Viking uses more convient port as it is with walking distance from the Old Town (http://www.vikingline.fi/info/portinfo/portinfo/port_stockholm.asp). Viking Line sales office is in the Cityterminalen (http://www.vikingline.fi/reservations/sales_agents_viking_line_offices.asp)
I had been few times already on this ferries.
There are two companies/lines to choose from and two harbors to start trip from.
Generally, Viking Line considered more affordable, so it might be better choice for students/backpackers/economizers. Backpackers, your dream came through - there are cheap "on deck" tickets ;)
Contrary, Silja Line considered as more expensive, family-friendly. If you look for real silence, try to take seaside cabin, not promenade cabin with look on gangway.
If you start from Helsinki, you could be offered cheaper "one day in Stockholm" cruise, and it is also convenient that you will return on same ship and same cabin.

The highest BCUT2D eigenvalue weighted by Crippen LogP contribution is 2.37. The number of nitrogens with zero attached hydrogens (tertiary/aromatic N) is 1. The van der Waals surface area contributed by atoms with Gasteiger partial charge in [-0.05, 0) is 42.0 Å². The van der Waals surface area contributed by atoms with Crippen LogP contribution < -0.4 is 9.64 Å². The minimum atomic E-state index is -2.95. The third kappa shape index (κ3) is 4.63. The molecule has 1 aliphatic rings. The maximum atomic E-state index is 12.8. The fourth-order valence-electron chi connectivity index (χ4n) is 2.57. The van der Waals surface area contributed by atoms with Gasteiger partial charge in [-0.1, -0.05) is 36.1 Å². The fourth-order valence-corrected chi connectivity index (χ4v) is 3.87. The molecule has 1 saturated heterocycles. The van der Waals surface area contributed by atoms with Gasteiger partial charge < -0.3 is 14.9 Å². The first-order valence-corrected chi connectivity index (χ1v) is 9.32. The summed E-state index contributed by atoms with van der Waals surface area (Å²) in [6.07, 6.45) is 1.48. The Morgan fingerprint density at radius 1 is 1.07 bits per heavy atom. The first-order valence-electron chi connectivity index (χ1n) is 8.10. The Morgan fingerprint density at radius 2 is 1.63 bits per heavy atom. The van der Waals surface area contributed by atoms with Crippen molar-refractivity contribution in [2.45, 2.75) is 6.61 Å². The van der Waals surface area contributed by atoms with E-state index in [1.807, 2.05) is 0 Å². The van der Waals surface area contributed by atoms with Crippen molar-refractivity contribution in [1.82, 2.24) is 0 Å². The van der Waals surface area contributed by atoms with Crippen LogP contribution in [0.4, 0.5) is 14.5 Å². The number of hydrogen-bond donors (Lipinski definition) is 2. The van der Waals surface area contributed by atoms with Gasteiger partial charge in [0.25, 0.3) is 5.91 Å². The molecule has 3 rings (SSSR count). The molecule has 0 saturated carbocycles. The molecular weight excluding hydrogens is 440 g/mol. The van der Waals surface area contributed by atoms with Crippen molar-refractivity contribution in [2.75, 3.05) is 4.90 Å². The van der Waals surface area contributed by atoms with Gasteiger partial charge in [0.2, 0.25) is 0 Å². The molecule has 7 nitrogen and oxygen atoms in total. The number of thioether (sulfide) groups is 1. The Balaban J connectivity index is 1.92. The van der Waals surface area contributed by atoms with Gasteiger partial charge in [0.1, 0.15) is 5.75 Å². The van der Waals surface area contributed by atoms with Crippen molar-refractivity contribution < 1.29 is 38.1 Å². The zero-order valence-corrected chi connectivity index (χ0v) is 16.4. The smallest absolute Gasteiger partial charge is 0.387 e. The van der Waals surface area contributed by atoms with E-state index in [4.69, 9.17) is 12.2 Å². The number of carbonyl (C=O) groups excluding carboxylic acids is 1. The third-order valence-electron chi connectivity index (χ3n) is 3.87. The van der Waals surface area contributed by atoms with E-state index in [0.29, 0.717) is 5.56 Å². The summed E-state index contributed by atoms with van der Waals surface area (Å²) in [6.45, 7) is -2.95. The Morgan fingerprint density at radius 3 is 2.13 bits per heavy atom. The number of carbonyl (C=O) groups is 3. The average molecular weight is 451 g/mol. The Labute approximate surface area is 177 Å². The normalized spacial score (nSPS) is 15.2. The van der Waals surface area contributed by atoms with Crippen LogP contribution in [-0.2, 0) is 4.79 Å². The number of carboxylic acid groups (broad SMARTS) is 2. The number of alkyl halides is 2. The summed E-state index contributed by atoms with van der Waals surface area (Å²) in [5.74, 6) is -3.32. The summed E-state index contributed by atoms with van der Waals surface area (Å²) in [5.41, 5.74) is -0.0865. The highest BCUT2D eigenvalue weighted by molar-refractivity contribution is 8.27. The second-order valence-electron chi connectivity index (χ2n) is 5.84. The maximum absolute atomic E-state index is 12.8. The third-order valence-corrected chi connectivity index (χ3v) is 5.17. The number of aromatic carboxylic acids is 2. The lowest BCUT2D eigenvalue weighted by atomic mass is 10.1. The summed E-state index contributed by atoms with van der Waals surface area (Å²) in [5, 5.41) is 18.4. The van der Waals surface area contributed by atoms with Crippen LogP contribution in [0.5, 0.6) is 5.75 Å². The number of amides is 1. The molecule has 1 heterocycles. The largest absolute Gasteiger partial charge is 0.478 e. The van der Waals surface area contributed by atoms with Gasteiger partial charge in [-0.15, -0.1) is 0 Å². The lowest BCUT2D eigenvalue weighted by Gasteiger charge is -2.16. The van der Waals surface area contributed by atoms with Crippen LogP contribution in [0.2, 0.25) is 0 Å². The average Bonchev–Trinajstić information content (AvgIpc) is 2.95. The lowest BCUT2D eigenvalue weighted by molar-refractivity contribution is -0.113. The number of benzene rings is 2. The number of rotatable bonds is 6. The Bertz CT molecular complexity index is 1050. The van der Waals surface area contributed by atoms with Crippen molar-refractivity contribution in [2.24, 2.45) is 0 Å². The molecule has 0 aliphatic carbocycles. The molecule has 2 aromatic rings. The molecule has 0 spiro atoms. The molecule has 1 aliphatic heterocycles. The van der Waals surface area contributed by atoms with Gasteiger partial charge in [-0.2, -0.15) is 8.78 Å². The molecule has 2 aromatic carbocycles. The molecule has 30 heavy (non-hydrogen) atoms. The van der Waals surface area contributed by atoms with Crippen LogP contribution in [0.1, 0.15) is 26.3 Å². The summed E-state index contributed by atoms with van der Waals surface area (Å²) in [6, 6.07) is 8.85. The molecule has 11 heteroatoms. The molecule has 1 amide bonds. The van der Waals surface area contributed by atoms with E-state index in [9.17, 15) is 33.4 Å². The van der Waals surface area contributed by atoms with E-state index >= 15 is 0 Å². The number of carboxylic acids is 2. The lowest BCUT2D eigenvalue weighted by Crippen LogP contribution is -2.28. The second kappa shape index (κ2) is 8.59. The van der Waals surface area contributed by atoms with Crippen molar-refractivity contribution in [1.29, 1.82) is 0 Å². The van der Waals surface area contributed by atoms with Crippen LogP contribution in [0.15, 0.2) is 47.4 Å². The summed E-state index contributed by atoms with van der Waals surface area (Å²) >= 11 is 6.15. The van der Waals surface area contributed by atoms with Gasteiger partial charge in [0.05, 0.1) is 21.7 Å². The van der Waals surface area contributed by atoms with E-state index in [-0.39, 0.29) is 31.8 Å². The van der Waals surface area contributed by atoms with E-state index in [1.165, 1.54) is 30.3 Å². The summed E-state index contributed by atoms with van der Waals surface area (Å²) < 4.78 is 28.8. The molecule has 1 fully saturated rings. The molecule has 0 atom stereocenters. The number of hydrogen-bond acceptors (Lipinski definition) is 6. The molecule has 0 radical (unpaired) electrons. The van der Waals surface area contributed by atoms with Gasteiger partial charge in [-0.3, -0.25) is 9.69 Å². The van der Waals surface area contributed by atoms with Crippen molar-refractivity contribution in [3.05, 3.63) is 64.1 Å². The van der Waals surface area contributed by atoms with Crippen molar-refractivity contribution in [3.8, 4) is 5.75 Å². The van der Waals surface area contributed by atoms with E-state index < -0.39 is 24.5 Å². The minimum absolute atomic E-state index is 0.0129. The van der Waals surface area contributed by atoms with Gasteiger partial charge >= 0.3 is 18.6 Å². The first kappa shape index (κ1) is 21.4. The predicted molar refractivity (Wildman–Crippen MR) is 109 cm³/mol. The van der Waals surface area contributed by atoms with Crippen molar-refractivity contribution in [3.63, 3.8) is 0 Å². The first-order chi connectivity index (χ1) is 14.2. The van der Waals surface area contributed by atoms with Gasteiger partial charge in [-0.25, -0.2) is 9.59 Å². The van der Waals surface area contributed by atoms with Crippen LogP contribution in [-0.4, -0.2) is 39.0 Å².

If you start from Turku, you have to change ship in Stockholm for one-day-cruise but you ought to economize on bus/train from Helsinki to Turku and back - Viking Line at least offers 50% reduction, and you can also buy whole combined ticket from railway international cash desk.
All ships equipped with sauna - you start from Finland, aren't you? ;)
A travel on a ferry from Turku to Stockholm was very convenient and inexpensive. All the way of 300 kilometers lasted 10 hours. We have slept rather well and overcame the long distance. Our car waited for us on a special deck.
The ferry is equipped by a lot of restaurants and entertaining places. At your desire it was possible not only to have a rest but also to have a good time. Our dogs peacefully slept in a cabin while we were walking on a huge sea liner Silja-line.
We booked (online) a double cabin in a ferry to Tallinn from Stockholm with Tallink, departing at 18:00 from Frihamsterminalen (north-east) and arriving at 10:00 to Terminal D in Tallinn Port. It cost me around 2.800 SEK taxes and insurance included. Everything was perfect, just do it.